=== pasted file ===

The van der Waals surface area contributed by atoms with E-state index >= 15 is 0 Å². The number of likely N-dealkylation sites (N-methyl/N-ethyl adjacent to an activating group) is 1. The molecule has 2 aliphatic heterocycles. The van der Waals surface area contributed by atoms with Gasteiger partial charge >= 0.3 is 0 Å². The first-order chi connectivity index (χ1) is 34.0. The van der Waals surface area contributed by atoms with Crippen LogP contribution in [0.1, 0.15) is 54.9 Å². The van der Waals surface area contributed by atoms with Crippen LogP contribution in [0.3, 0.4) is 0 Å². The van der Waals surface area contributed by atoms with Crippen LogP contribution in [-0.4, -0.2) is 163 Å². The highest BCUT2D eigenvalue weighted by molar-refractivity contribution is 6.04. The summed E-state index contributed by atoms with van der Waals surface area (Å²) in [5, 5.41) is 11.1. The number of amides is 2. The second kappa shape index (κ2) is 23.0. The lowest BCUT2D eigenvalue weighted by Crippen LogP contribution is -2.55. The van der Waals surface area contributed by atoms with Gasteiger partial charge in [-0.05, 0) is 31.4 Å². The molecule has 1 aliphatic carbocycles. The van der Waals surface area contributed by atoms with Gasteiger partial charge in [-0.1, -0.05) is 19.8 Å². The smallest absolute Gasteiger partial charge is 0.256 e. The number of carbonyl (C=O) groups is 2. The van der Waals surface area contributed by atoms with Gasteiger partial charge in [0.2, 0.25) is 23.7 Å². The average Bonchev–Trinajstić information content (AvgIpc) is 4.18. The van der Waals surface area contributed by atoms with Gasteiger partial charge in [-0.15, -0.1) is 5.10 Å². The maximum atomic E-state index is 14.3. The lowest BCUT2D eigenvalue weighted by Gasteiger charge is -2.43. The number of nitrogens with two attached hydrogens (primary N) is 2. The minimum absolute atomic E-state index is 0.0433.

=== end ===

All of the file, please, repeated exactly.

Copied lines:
The van der Waals surface area contributed by atoms with E-state index >= 15 is 0 Å². The number of likely N-dealkylation sites (N-methyl/N-ethyl adjacent to an activating group) is 1. The molecule has 2 aliphatic heterocycles. The van der Waals surface area contributed by atoms with Gasteiger partial charge >= 0.3 is 0 Å². The first-order chi connectivity index (χ1) is 34.0. The van der Waals surface area contributed by atoms with Crippen LogP contribution in [0.1, 0.15) is 54.9 Å². The van der Waals surface area contributed by atoms with Crippen LogP contribution in [0.3, 0.4) is 0 Å². The van der Waals surface area contributed by atoms with Crippen LogP contribution in [-0.4, -0.2) is 163 Å². The highest BCUT2D eigenvalue weighted by molar-refractivity contribution is 6.04. The summed E-state index contributed by atoms with van der Waals surface area (Å²) in [5, 5.41) is 11.1. The number of amides is 2. The second kappa shape index (κ2) is 23.0. The lowest BCUT2D eigenvalue weighted by Crippen LogP contribution is -2.55. The van der Waals surface area contributed by atoms with Gasteiger partial charge in [-0.05, 0) is 31.4 Å². The molecule has 1 aliphatic carbocycles. The van der Waals surface area contributed by atoms with Gasteiger partial charge in [-0.1, -0.05) is 19.8 Å². The smallest absolute Gasteiger partial charge is 0.256 e. The number of carbonyl (C=O) groups is 2. The van der Waals surface area contributed by atoms with Gasteiger partial charge in [0.2, 0.25) is 23.7 Å². The average Bonchev–Trinajstić information content (AvgIpc) is 4.18. The van der Waals surface area contributed by atoms with Gasteiger partial charge in [-0.15, -0.1) is 5.10 Å². The maximum atomic E-state index is 14.3. The lowest BCUT2D eigenvalue weighted by Gasteiger charge is -2.43. The number of nitrogens with two attached hydrogens (primary N) is 2. The minimum absolute atomic E-state index is 0.0433.